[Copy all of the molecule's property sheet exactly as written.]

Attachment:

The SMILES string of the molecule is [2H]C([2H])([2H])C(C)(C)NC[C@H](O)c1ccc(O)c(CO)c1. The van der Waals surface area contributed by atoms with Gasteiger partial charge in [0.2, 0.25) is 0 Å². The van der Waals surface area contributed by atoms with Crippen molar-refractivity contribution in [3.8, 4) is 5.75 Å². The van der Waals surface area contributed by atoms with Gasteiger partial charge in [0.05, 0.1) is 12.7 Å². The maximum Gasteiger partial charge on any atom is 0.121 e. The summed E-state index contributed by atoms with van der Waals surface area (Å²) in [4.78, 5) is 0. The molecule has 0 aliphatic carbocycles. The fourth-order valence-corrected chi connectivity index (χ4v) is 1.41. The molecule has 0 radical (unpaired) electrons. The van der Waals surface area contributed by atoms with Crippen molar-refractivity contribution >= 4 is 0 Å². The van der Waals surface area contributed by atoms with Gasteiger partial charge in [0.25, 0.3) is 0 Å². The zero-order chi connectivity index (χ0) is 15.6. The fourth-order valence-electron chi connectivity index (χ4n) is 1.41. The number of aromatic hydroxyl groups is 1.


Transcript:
The SMILES string of the molecule is [2H]C([2H])([2H])C(C)(C)NC[C@H](O)c1ccc(O)c(CO)c1. The van der Waals surface area contributed by atoms with Gasteiger partial charge in [0.2, 0.25) is 0 Å². The van der Waals surface area contributed by atoms with Crippen molar-refractivity contribution in [3.8, 4) is 5.75 Å². The van der Waals surface area contributed by atoms with Gasteiger partial charge in [0.05, 0.1) is 12.7 Å². The maximum Gasteiger partial charge on any atom is 0.121 e. The summed E-state index contributed by atoms with van der Waals surface area (Å²) in [4.78, 5) is 0. The molecule has 0 aliphatic carbocycles. The fourth-order valence-corrected chi connectivity index (χ4v) is 1.41. The molecule has 0 radical (unpaired) electrons. The van der Waals surface area contributed by atoms with Crippen molar-refractivity contribution >= 4 is 0 Å². The van der Waals surface area contributed by atoms with Gasteiger partial charge in [0.25, 0.3) is 0 Å². The zero-order chi connectivity index (χ0) is 15.6. The fourth-order valence-electron chi connectivity index (χ4n) is 1.41. The number of aromatic hydroxyl groups is 1.